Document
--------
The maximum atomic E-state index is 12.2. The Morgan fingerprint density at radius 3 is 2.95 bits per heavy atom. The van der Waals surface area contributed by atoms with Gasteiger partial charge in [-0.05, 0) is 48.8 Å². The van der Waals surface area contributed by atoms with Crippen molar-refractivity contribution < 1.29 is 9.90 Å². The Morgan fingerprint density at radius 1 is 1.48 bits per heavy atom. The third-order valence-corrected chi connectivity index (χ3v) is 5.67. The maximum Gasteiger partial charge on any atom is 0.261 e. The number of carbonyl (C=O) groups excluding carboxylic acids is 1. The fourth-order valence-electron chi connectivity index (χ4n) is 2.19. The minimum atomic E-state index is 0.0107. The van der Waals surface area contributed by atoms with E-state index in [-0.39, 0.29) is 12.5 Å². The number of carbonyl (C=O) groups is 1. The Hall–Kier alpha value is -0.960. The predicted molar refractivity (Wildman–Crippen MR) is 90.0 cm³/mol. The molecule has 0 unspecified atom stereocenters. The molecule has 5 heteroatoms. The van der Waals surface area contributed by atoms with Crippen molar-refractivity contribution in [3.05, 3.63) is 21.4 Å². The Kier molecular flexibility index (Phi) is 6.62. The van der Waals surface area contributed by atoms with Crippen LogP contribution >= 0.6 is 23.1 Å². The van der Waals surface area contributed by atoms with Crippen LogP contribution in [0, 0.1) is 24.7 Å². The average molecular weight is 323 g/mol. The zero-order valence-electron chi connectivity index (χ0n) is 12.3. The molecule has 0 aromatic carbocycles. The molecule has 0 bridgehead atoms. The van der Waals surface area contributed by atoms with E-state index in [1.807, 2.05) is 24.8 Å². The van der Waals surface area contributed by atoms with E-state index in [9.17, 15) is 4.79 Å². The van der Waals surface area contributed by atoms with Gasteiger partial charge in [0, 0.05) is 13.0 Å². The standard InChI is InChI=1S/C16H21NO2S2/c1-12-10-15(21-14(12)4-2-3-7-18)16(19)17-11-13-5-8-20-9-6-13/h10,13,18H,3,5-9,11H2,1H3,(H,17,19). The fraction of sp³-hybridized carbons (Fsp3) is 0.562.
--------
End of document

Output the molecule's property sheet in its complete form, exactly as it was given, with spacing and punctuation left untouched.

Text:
The maximum atomic E-state index is 12.2. The Morgan fingerprint density at radius 3 is 2.95 bits per heavy atom. The van der Waals surface area contributed by atoms with Gasteiger partial charge in [-0.05, 0) is 48.8 Å². The van der Waals surface area contributed by atoms with Crippen molar-refractivity contribution < 1.29 is 9.90 Å². The Morgan fingerprint density at radius 1 is 1.48 bits per heavy atom. The third-order valence-corrected chi connectivity index (χ3v) is 5.67. The maximum Gasteiger partial charge on any atom is 0.261 e. The number of carbonyl (C=O) groups excluding carboxylic acids is 1. The fourth-order valence-electron chi connectivity index (χ4n) is 2.19. The minimum atomic E-state index is 0.0107. The van der Waals surface area contributed by atoms with E-state index in [-0.39, 0.29) is 12.5 Å². The number of carbonyl (C=O) groups is 1. The Hall–Kier alpha value is -0.960. The predicted molar refractivity (Wildman–Crippen MR) is 90.0 cm³/mol. The molecule has 0 unspecified atom stereocenters. The molecule has 5 heteroatoms. The van der Waals surface area contributed by atoms with Crippen molar-refractivity contribution in [3.05, 3.63) is 21.4 Å². The Kier molecular flexibility index (Phi) is 6.62. The van der Waals surface area contributed by atoms with Crippen LogP contribution >= 0.6 is 23.1 Å². The van der Waals surface area contributed by atoms with Crippen LogP contribution in [0, 0.1) is 24.7 Å². The average molecular weight is 323 g/mol. The zero-order valence-electron chi connectivity index (χ0n) is 12.3. The molecule has 0 aromatic carbocycles. The molecule has 0 bridgehead atoms. The van der Waals surface area contributed by atoms with E-state index in [1.807, 2.05) is 24.8 Å². The van der Waals surface area contributed by atoms with E-state index in [9.17, 15) is 4.79 Å². The van der Waals surface area contributed by atoms with Gasteiger partial charge in [0, 0.05) is 13.0 Å². The standard InChI is InChI=1S/C16H21NO2S2/c1-12-10-15(21-14(12)4-2-3-7-18)16(19)17-11-13-5-8-20-9-6-13/h10,13,18H,3,5-9,11H2,1H3,(H,17,19). The fraction of sp³-hybridized carbons (Fsp3) is 0.562.